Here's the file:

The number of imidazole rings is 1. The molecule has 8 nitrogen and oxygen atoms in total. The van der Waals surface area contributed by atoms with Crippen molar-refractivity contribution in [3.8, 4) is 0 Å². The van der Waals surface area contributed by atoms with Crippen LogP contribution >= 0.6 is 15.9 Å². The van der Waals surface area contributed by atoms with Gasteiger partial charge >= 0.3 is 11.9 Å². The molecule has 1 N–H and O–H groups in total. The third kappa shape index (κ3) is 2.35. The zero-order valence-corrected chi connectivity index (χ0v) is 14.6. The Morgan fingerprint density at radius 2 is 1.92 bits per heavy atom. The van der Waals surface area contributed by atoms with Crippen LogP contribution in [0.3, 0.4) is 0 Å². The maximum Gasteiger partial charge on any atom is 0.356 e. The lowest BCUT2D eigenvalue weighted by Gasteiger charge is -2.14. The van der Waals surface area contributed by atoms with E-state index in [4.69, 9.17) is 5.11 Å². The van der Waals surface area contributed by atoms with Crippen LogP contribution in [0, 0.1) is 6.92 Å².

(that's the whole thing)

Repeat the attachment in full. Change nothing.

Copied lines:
The number of imidazole rings is 1. The molecule has 8 nitrogen and oxygen atoms in total. The van der Waals surface area contributed by atoms with Crippen molar-refractivity contribution in [3.8, 4) is 0 Å². The van der Waals surface area contributed by atoms with Crippen LogP contribution >= 0.6 is 15.9 Å². The van der Waals surface area contributed by atoms with Gasteiger partial charge >= 0.3 is 11.9 Å². The molecule has 1 N–H and O–H groups in total. The third kappa shape index (κ3) is 2.35. The zero-order valence-corrected chi connectivity index (χ0v) is 14.6. The Morgan fingerprint density at radius 2 is 1.92 bits per heavy atom. The van der Waals surface area contributed by atoms with Crippen LogP contribution in [0.3, 0.4) is 0 Å². The maximum Gasteiger partial charge on any atom is 0.356 e. The lowest BCUT2D eigenvalue weighted by Gasteiger charge is -2.14. The van der Waals surface area contributed by atoms with E-state index in [4.69, 9.17) is 5.11 Å². The van der Waals surface area contributed by atoms with Crippen LogP contribution in [0, 0.1) is 6.92 Å².